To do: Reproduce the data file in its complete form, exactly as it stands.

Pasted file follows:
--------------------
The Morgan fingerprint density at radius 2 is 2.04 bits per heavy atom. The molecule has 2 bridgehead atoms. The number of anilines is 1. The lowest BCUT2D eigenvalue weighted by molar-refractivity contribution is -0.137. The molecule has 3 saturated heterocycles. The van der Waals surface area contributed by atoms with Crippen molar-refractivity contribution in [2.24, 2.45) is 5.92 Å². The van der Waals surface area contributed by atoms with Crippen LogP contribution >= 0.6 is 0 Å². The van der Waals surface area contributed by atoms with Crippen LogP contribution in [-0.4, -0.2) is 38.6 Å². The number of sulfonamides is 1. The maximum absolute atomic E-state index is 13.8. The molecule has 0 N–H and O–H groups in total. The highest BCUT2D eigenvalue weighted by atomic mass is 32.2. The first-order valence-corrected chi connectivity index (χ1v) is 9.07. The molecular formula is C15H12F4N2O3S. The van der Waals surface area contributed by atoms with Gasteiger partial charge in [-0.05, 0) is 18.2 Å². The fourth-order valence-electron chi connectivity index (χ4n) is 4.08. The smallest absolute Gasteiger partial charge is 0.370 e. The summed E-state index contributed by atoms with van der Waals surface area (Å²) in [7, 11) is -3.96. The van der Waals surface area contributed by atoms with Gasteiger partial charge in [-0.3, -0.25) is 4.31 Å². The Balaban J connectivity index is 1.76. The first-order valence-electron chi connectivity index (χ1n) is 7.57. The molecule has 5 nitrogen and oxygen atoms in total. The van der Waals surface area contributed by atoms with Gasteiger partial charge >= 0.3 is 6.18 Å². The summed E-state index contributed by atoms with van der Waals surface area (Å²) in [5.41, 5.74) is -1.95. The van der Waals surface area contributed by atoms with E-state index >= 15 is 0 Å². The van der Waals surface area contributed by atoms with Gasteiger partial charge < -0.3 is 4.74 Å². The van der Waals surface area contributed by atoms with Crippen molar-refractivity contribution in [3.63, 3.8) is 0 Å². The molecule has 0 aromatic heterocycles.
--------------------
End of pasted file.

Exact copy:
The Morgan fingerprint density at radius 2 is 2.04 bits per heavy atom. The molecule has 2 bridgehead atoms. The number of anilines is 1. The lowest BCUT2D eigenvalue weighted by molar-refractivity contribution is -0.137. The molecule has 3 saturated heterocycles. The van der Waals surface area contributed by atoms with Crippen molar-refractivity contribution in [2.24, 2.45) is 5.92 Å². The van der Waals surface area contributed by atoms with Crippen LogP contribution >= 0.6 is 0 Å². The van der Waals surface area contributed by atoms with Crippen LogP contribution in [-0.4, -0.2) is 38.6 Å². The number of sulfonamides is 1. The maximum absolute atomic E-state index is 13.8. The molecule has 0 N–H and O–H groups in total. The highest BCUT2D eigenvalue weighted by atomic mass is 32.2. The first-order valence-corrected chi connectivity index (χ1v) is 9.07. The molecular formula is C15H12F4N2O3S. The van der Waals surface area contributed by atoms with Gasteiger partial charge in [-0.05, 0) is 18.2 Å². The fourth-order valence-electron chi connectivity index (χ4n) is 4.08. The smallest absolute Gasteiger partial charge is 0.370 e. The summed E-state index contributed by atoms with van der Waals surface area (Å²) in [7, 11) is -3.96. The van der Waals surface area contributed by atoms with Gasteiger partial charge in [-0.3, -0.25) is 4.31 Å². The Balaban J connectivity index is 1.76. The first-order valence-electron chi connectivity index (χ1n) is 7.57. The molecule has 5 nitrogen and oxygen atoms in total. The van der Waals surface area contributed by atoms with Gasteiger partial charge >= 0.3 is 6.18 Å². The summed E-state index contributed by atoms with van der Waals surface area (Å²) in [5.41, 5.74) is -1.95. The van der Waals surface area contributed by atoms with E-state index >= 15 is 0 Å². The van der Waals surface area contributed by atoms with Gasteiger partial charge < -0.3 is 4.74 Å². The van der Waals surface area contributed by atoms with Crippen molar-refractivity contribution in [3.63, 3.8) is 0 Å². The molecule has 0 aromatic heterocycles.